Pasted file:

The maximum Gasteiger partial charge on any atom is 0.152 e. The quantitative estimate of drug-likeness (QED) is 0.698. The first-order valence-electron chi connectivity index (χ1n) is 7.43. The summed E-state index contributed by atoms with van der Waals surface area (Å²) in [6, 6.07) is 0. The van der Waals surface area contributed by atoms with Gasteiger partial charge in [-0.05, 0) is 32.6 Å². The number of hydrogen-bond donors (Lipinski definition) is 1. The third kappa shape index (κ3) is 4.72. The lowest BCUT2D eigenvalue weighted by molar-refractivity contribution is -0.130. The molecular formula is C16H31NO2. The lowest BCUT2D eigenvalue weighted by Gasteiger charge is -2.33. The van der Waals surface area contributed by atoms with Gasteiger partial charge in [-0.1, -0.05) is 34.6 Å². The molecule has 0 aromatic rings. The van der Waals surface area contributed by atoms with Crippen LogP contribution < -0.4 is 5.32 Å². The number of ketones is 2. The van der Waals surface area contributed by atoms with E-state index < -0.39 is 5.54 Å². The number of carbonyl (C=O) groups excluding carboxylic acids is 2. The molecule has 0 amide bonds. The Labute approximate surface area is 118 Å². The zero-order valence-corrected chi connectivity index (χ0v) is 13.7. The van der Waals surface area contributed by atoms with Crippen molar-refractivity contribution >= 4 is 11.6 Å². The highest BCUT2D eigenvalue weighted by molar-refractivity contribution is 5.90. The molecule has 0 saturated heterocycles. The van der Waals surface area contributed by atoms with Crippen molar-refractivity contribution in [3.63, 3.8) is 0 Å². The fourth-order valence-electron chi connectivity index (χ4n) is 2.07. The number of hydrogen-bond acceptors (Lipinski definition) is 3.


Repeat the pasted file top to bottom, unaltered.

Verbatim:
The maximum Gasteiger partial charge on any atom is 0.152 e. The quantitative estimate of drug-likeness (QED) is 0.698. The first-order valence-electron chi connectivity index (χ1n) is 7.43. The summed E-state index contributed by atoms with van der Waals surface area (Å²) in [6, 6.07) is 0. The van der Waals surface area contributed by atoms with Gasteiger partial charge in [-0.05, 0) is 32.6 Å². The number of hydrogen-bond donors (Lipinski definition) is 1. The third kappa shape index (κ3) is 4.72. The lowest BCUT2D eigenvalue weighted by molar-refractivity contribution is -0.130. The molecular formula is C16H31NO2. The lowest BCUT2D eigenvalue weighted by Gasteiger charge is -2.33. The van der Waals surface area contributed by atoms with Gasteiger partial charge in [-0.1, -0.05) is 34.6 Å². The molecule has 0 aromatic rings. The van der Waals surface area contributed by atoms with Crippen LogP contribution < -0.4 is 5.32 Å². The number of ketones is 2. The van der Waals surface area contributed by atoms with E-state index < -0.39 is 5.54 Å². The number of carbonyl (C=O) groups excluding carboxylic acids is 2. The molecule has 0 amide bonds. The Labute approximate surface area is 118 Å². The zero-order valence-corrected chi connectivity index (χ0v) is 13.7. The van der Waals surface area contributed by atoms with Crippen molar-refractivity contribution >= 4 is 11.6 Å². The highest BCUT2D eigenvalue weighted by molar-refractivity contribution is 5.90. The molecule has 0 saturated heterocycles. The van der Waals surface area contributed by atoms with Crippen molar-refractivity contribution in [3.63, 3.8) is 0 Å². The fourth-order valence-electron chi connectivity index (χ4n) is 2.07. The number of hydrogen-bond acceptors (Lipinski definition) is 3.